The Benefits of Using a Tax Lawyer to File Bankruptcy in Colorado
July 30, 2012
By: David M. Serafin
As a Centennial, Parker and Highlands Ranch, Colorado bankruptcy lawyer who holds a Master’s Degree in Taxation, I am retained by many self-employed and higher income debtors in U.S. Bankruptcy Court in Colorado. Many bankruptcy lawyers want nothing to do with any tax related issues which results in a disservice being done to clients looking for the best financial benefit possible, whether in chapter 7 or chapter 13. Other lawyers will not even take time to calculate tax withholding to determine if the debtor can take additional Means Test (or Form 22A or Form 22C) deductions for under withheld FICA or income taxes.
Non-recognition of income and employment tax issues in bankruptcy can mean a chapter 7 client being pushed into chapter 13 or the latter being pushed into a higher re-payment plan or payment duration. At the least, failing to advise in advance as to proper income tax withholding before bankruptcy can lead to a chapter 7 trustee making claim to a large (non-exempt) tax refund which could have been first received and legally spent down prior to bankruptcy.
From a planning standpoint, a tax attorney can also properly advise as to the income tax or capital gains ramifications of selling a valuable asset (at a gain or loss) in anticipation of bankruptcy. Many debtors “spend down” non-exempt assets just prior to filing but such a disposal could have adverse income tax consequences. Other clients can use an ongoing net operating loss to offset tax liability and then spend down a tax refund before bankruptcy. Especially for Colorado entrepreneurs, just the thought of having a bankruptcy lawyer with a tax background who can analyze personal and business tax returns, and accompanying schedules, is comforting especially when the debtor is required to bring all tax returns to the Section 341 Meeting of Creditors.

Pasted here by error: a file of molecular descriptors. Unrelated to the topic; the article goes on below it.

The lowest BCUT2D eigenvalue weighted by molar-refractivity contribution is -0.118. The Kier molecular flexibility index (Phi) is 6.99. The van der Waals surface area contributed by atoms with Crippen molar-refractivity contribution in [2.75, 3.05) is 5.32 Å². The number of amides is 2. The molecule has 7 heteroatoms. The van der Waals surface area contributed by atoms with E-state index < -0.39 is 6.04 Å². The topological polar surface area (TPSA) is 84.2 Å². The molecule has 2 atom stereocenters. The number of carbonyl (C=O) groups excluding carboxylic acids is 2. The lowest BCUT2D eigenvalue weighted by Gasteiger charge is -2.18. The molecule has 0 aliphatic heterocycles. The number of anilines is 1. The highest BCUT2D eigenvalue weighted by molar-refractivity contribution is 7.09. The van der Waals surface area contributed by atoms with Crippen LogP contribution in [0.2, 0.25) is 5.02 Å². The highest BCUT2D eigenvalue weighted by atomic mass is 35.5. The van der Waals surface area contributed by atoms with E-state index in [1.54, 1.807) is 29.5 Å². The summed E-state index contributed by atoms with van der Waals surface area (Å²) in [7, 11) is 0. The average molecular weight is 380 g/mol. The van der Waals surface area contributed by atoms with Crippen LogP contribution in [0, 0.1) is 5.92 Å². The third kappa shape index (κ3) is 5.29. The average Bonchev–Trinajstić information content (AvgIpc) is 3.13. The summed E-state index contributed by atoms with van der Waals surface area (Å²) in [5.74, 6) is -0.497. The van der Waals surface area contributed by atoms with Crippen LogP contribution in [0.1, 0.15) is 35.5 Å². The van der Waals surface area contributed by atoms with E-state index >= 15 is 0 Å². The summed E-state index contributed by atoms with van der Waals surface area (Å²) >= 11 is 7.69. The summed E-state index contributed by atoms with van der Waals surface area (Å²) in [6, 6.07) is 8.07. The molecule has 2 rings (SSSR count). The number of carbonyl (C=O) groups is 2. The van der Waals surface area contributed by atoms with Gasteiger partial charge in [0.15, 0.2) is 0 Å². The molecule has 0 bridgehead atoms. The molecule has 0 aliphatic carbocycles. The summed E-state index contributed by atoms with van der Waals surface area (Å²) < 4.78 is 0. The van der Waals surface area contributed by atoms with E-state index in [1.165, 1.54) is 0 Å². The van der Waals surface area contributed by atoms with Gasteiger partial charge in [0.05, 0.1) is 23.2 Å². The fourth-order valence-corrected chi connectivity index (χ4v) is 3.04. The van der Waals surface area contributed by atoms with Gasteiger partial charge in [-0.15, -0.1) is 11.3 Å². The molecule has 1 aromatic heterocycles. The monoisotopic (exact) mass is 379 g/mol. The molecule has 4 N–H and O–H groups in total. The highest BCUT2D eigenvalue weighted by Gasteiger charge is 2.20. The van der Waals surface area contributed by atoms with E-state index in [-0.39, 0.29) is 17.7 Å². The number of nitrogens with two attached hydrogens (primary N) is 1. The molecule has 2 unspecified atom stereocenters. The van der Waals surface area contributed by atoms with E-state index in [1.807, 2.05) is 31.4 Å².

An experienced tax attorney can identify which tax debts can be eliminated in bankruptcy versus which need to be paid back in either chapter 13 or directly to the IRS with an Installment Agreement in chapter 7. Compared to dealing with the IRS or State of Colorado directly, Bankruptcy court is more of a debtor friendly forum whereby we can best fight against higher taxes. In bankruptcy, the IRS or State will file a Proof of Claim stating the Priority (e.g. non-dischargeable) taxes owed. I have multiple cases in which I have successfully objected to the IRS or State’s Proof of Claim in Bankruptcy Court. (One interesting case I have currently involves our objection to the IRS’ assessment of an S Corporation shareholder’s 100% employment tax liability even though he was only a 17% shareholder during the payroll tax quarters in question. The IRS refused to negotiate the tax down so we anticipate litigating the issues before a Bankruptcy Court judge.) Regardless, payback of non-discharged taxes in chapter 13 s far preferable to an IRS Installment Agreement because only the former halts interest and penalties.
An IRS tax lien may require the payback of otherwise discharged personal income taxes if a tax lien was properly recorded against the debtor’s property before bankruptcy. (Taxes secured by a tax lien are required to be paid back in chapter 13 – an obvious boon to higher income earners. But, those with no real property and little personal property can “cram down” the secured tax lien down to the value of the personal property.)
Even for wages earners with more modest incomes, an experienced Colorado tax lawyer can help prevent a trustee from seizing a refundable Earned Income Credit (EIC) or Child Tax Credit.